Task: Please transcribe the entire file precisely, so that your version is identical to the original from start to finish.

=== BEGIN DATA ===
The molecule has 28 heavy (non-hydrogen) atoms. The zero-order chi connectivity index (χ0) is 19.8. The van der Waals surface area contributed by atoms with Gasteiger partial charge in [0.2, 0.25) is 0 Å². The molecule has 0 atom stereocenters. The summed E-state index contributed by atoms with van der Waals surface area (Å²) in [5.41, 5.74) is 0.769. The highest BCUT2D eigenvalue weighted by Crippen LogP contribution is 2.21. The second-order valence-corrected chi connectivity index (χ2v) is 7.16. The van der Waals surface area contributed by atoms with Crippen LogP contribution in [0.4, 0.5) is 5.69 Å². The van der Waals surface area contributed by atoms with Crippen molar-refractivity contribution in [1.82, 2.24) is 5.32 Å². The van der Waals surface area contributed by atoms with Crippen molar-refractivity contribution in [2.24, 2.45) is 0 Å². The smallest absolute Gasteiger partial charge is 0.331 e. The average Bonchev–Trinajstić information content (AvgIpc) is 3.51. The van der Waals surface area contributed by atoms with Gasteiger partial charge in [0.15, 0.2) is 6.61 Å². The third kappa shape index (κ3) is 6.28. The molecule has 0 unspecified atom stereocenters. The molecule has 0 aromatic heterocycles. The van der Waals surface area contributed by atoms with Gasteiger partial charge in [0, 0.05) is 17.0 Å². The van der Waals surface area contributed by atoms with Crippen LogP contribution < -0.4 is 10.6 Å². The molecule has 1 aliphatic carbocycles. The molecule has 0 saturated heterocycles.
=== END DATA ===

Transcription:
The molecule has 28 heavy (non-hydrogen) atoms. The zero-order chi connectivity index (χ0) is 19.8. The van der Waals surface area contributed by atoms with Gasteiger partial charge in [0.2, 0.25) is 0 Å². The molecule has 0 atom stereocenters. The summed E-state index contributed by atoms with van der Waals surface area (Å²) in [5.41, 5.74) is 0.769. The highest BCUT2D eigenvalue weighted by Crippen LogP contribution is 2.21. The second-order valence-corrected chi connectivity index (χ2v) is 7.16. The van der Waals surface area contributed by atoms with Crippen LogP contribution in [0.4, 0.5) is 5.69 Å². The van der Waals surface area contributed by atoms with Crippen molar-refractivity contribution in [1.82, 2.24) is 5.32 Å². The van der Waals surface area contributed by atoms with Crippen molar-refractivity contribution in [2.24, 2.45) is 0 Å². The smallest absolute Gasteiger partial charge is 0.331 e. The average Bonchev–Trinajstić information content (AvgIpc) is 3.51. The van der Waals surface area contributed by atoms with Gasteiger partial charge in [0.15, 0.2) is 6.61 Å². The third kappa shape index (κ3) is 6.28. The molecule has 0 unspecified atom stereocenters. The molecule has 0 aromatic heterocycles. The van der Waals surface area contributed by atoms with Gasteiger partial charge in [0, 0.05) is 17.0 Å². The van der Waals surface area contributed by atoms with Crippen LogP contribution < -0.4 is 10.6 Å². The molecule has 1 aliphatic carbocycles. The molecule has 0 saturated heterocycles.